in Team Leadership & Management — 4 min read

Everyone understands that an aligned business is a good business, but just what is organizational alignment? Everything from goal-setting to organization to management needs to be aligned to one company vision in order for the business to succeed. Problems emerge when managers try to focus too much energy on one thing in the company instead of how they all fit together. 

Let’s look at Google. Google’s mission statement is to “organize the world's information and make it universally accessible and useful.” What does it take to ensure that that happens?

It requires constant changes to servers and algorithms based on active feedback provided by user information. Delivering relevant information to users almost instantly requires constant maintenance. To streamline the process, Google breaks down its main goal into four categories and makes sure they all align with each other.

These are:

  • Organize
  • Information
  • Universally Accessible
  • Useful

Organizational alignment should resemble something like this. You need to make sure you connect your business’s purpose to its business strategy. 

Business Purpose

Making sure you highlight your business purpose is key. Those who do are more efficient and profitable and often have a better relationship with customers. Despite this, finding a business purpose is not the easiest because there is no specific practice for doing so. However, doing so is key to organizational alignment.

Your business purpose is your reason to exist in a meaningful way. This covers financial progress, making daily decisions, and unifying your employees.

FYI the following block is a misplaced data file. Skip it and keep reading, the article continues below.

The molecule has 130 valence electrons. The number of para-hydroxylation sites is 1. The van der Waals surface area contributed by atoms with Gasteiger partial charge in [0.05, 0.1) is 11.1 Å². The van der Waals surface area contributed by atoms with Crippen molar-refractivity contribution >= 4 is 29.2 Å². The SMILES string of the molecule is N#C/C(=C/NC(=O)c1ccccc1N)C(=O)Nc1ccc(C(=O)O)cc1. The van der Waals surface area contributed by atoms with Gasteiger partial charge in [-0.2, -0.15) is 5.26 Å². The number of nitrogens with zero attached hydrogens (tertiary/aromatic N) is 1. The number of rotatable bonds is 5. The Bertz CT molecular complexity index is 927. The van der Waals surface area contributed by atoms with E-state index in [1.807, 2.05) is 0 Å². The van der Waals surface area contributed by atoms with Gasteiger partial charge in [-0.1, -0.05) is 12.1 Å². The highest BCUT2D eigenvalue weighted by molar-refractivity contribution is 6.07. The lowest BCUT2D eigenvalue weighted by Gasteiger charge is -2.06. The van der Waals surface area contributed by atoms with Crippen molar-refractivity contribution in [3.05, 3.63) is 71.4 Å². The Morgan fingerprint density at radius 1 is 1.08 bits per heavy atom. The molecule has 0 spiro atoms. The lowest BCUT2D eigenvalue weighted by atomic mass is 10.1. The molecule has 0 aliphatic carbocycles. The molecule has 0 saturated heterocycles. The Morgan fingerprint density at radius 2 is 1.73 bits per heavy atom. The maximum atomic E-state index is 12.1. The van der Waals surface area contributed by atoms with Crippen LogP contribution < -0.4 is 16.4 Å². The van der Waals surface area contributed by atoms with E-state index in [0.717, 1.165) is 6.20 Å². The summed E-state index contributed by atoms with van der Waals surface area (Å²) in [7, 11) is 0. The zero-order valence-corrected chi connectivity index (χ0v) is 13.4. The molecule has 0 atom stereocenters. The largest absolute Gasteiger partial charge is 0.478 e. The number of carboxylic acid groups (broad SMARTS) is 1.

Organizational Capability

Organizational capability deals with anything that drives business results. These organizational capabilities can fall into popular management and goal-setting strategies such as facilitating lean operations and using OKRs. 

Managing Resources

Resource management is how businesses manage resources effectively. These resources can be actual things like materials and money or intangible like people and time.

Organizational alignment should take into account the planning of resource distribution. Managing resources involves both budgets and schedules and it's good to plan for these well in advance.

This applies mainly to project management, but you should note that these resources impact even company-level goals.

When taking into account alignment and resources, you have to take into account the following:

  • Technology: What tech is required for the business to succeed and should any new tech be bought?
  • Equipment: Do you have all the necessary tools to get jobs done?
  • Physical Space: Do you have enough space and is the space used effectively for managing equipment and people?
  • Staffing: Do you have the right people doing the right jobs? Do you need to hire anyone?
  • Finance: Can you afford new things like training staff or a new tool?

Organizational Alignment and OKRs

OKRs are built for organizational alignment by connecting Key Results to Objectives. This covers all of the previous categories into one methodology to simplify the process for everyone. However, like organizational alignment in general, aligning OKRs is not an easy process and requires constant maintenance and reevaluation in order to work.

If your goal is to unify your company at every level, everyone needs to understand what’s going on, what the business goals are, and how everyone can contribute. 

There are 2 key ways to align your company based on OKRs: top-down and bottom-up. Each come with their own strengths and weaknesses. Top-down is when Objectives are assigned by high-level leaders and executives downwards. On the other hand, bottom-up is where employees are asked to come up with their own suggestions for the next quarter’s activities.